When I learned that U.S. military commandos had apprehended one of the suspected ringleaders of the terrorist attack on our diplomatic compound in Benghazi, my first thought was: What are you up to, Obama?
Clearly I wasn't alone in that thinking. News of the capture of Ahmed Abu Khattala was followed swiftly by questions about the timing of said capture.
Former Illinois Rep. Joe Walsh — now a talk radio host and unabashed freedom enthusiast — tweeted: "Glad we nabbed a #Benghazi suspect, but the timing is questionable. Did they let him wander, waiting for the perfect political opportunity?"
Former Florida Rep. Allen West tweeted a similar fact-free question, and a couple of Fox News anchors pondered whether Abu Khattala was being brought in now to help Hillary Clinton promote her new book. (Who can forget the old adage, "Nothing sells books like a Libyan terrorist capture.")
Others assumed President Barack Obama had our military nab this key Benghazi suspect in order to distract from his recent swap of five Taliban prisoners for Sgt. Bowe Bergdahl, who didn't deserve to be rescued because his dad has a Muslim-ish looking beard.
Of course the Bergdahl release was just a means to distract from the 2-year-old Benghazi controversy, much like a recent climate change report, Obama's focus on income inequality and the 2011killing of Osama bin Laden, which, while it predated the Benghazi attack, was a transparent attempt at pre-distraction.
The bottom line is this: Everything about Benghazi is a nefarious cover-up, including more than a dozen congressional hearings, 50 briefings and 25,000-some-odd pages of documents, all of which "conveniently" show that there was no cover-up. (Real Americans know that only a cover-upperer would produce that kind of conclusive evidence.)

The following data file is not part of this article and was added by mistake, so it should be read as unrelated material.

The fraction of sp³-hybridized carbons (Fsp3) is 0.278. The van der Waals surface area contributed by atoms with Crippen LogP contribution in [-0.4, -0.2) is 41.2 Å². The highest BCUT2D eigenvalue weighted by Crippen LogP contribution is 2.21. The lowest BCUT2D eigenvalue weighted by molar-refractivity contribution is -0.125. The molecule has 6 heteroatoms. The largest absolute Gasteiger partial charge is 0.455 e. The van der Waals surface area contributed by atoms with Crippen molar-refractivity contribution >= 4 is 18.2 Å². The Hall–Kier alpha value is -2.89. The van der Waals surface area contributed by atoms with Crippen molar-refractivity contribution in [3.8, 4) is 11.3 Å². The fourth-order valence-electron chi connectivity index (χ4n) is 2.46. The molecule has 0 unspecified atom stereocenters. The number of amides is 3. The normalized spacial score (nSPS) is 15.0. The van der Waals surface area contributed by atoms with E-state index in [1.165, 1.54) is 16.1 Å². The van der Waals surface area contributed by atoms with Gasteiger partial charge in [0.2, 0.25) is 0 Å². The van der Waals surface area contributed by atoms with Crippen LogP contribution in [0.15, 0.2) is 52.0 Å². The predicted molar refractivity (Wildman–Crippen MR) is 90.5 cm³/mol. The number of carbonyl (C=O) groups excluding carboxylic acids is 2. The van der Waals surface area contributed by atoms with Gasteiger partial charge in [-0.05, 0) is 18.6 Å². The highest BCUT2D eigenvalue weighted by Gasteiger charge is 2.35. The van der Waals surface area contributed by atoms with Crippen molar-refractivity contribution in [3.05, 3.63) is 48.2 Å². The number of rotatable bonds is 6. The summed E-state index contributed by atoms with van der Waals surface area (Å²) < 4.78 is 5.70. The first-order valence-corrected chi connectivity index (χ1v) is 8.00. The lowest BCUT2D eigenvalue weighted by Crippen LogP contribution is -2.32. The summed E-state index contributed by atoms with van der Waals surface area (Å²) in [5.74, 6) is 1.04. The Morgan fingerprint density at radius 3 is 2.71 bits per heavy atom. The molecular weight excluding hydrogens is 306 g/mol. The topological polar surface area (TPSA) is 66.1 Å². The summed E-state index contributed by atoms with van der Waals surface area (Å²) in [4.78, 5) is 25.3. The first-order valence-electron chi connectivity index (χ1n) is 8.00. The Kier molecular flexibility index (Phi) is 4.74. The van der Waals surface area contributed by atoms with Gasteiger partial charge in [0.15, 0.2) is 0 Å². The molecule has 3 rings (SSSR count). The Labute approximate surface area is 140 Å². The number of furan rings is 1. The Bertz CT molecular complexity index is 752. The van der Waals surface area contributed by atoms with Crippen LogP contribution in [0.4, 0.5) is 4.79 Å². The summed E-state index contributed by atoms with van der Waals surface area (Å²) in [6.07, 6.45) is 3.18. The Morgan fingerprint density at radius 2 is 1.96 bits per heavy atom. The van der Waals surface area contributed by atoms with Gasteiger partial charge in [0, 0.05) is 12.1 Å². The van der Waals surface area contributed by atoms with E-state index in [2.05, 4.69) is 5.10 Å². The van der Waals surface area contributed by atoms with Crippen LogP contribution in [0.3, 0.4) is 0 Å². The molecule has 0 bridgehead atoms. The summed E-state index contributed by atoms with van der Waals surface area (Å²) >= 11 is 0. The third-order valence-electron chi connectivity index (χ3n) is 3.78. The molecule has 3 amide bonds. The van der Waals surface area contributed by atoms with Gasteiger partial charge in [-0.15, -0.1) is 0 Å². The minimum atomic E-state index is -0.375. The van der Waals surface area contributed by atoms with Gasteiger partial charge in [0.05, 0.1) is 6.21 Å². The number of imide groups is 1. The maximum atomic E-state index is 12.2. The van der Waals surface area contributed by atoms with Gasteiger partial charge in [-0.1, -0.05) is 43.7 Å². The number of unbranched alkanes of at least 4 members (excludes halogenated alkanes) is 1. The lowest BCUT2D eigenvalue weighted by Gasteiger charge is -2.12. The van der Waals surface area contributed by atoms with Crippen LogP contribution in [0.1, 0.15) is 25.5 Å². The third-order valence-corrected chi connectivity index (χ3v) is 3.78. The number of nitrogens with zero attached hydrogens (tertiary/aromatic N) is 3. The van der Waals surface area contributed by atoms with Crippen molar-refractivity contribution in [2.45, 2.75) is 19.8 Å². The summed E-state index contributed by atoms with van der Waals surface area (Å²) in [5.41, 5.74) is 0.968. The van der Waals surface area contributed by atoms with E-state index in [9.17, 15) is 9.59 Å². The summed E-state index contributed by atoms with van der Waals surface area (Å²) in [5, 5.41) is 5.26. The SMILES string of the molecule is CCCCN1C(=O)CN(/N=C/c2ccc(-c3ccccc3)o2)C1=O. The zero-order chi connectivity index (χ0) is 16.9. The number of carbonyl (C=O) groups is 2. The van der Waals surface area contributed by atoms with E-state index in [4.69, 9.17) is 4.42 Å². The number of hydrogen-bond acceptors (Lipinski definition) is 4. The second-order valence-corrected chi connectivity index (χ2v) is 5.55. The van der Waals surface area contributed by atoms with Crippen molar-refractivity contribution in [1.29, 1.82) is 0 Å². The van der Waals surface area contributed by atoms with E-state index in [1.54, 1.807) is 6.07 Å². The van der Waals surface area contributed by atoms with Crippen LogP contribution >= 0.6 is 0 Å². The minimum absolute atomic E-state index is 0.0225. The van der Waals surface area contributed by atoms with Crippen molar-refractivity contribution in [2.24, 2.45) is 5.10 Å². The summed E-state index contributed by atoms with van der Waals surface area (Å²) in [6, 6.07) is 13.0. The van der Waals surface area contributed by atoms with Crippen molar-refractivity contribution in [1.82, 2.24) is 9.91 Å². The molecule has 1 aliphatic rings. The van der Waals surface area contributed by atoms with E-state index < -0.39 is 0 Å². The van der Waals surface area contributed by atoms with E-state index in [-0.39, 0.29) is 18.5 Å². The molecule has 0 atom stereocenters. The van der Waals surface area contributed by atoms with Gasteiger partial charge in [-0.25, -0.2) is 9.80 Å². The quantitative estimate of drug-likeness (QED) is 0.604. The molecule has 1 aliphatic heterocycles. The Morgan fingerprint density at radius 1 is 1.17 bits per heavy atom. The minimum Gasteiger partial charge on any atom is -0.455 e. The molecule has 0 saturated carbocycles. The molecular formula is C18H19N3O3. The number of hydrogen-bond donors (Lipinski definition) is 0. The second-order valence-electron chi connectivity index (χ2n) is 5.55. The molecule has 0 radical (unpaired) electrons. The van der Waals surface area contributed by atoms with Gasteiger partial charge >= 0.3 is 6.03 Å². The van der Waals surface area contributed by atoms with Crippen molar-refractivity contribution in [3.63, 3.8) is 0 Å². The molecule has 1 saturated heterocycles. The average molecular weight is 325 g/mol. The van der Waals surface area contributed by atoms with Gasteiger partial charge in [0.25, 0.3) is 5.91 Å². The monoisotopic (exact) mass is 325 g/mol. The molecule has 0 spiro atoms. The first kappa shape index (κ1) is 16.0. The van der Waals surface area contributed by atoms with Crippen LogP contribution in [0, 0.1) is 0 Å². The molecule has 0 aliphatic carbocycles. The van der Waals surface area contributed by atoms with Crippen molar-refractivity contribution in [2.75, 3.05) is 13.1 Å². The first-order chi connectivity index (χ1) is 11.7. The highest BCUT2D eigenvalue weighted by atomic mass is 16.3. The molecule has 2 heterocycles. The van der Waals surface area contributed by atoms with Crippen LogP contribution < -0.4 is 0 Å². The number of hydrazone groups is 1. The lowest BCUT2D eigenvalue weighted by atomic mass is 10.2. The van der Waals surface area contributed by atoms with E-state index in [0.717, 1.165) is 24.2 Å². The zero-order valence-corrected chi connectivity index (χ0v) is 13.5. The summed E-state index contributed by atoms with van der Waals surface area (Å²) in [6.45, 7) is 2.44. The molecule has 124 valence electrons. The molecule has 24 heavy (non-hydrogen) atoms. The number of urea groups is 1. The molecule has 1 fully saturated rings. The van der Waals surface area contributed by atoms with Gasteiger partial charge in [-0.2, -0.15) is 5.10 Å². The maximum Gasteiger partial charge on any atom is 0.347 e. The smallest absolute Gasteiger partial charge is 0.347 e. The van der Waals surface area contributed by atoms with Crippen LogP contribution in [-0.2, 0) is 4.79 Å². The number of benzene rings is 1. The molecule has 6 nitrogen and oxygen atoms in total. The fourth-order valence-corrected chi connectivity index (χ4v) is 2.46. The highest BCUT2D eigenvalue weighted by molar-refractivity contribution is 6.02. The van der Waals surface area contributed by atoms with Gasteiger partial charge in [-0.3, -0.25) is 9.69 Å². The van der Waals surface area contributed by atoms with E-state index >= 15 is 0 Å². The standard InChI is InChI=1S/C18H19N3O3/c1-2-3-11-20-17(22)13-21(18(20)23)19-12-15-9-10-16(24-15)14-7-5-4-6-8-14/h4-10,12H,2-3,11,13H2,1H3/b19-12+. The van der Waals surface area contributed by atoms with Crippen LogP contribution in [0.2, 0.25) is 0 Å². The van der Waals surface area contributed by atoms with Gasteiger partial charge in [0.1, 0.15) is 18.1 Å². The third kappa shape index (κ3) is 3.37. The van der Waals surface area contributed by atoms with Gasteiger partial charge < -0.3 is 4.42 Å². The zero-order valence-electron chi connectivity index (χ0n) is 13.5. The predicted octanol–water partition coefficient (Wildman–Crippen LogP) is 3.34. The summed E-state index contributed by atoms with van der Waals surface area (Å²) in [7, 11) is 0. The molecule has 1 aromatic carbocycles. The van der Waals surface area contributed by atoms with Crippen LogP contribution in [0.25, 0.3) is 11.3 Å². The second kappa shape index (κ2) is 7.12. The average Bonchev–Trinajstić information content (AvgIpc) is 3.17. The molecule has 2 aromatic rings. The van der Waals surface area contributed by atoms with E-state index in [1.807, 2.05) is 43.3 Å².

So why should I or Rush Limbaugh or Sean Hannity or that other white guy who yells a lot trust that this arrest — part of the justice we've been demanding for the deaths of four Americans in Benghazi — is anything more than another ploy by the Obama/Clinton cabal to distract us from that thing we're really mad about?
Particularly when, if you ask me, there's an even bigger conspiracy afoot.
The timing of the announcement of Abu Khattala's capture certainly seems fishy, given that Clinton is on a book tour and was scheduled to sit down for an interview on Fox News just hours after the news broke Tuesday. My guess is that Clinton and Obama wanted us to find that fishy in order to distract from the fact that the arrest happened on … the anniversary of O.J. Simpson's infamous low-speed police chase in a white Ford Bronco.
Yes, we all remember where we were 20 years ago when the beloved NFL running back held a gun to his head and had friend and former teammate Al Cowlings drive him along a California freeway with police in pursuit. Simpson was distraught over the murder of his ex-wife Nicole Brown Simpson, who was killed along with waiter Ronald Goldman.
But a big unanswered question that no one besides me has ever asked is: Was Barack Obama in the Ford Bronco with O.J. Simpson, plotting the eventual cover-up of an as-yet-unplanned terrorist attack on a U.S. consulate in Libya?
Let's follow the logic.
Simpson and Obama have a lot in common. O.J. was born in San Francisco, so he and the president are both raging liberals. They are both African-American males. O.J. starts with an "O," and so does Obama.
Also, I listened to the audio of Los Angeles police Detective Tom Lange speaking by phone with Simpson during the chase, and I'm pretty sure I can hear someone in the background making police siren sounds with a Kenyan accent. (Obama was young enough then that he probably still had traces of his native tongue.)
The real smoking gun here, however, is that Simpson was charged with the murders of his ex-wife and Goldman and then acquitted in 1995. And who was president in 1995? Bill Clinton, the man whose wife would eventually be considering a presidential run and going on a book tour JUST as Simpson confidant Barack Obama HAPPENS to capture a Libyan terrorist.
As Fox News contributor Peter Hegseth wisely said in the wake of Abu Khattala's arrest: "It's all too neat and it's too cute."
That makes me confident Hegseth and others will embrace my sensible-as-any-other conspiracy. Because, to paraphrase a line from the Simpson trial: In a nitwit snit, the theory's a fit.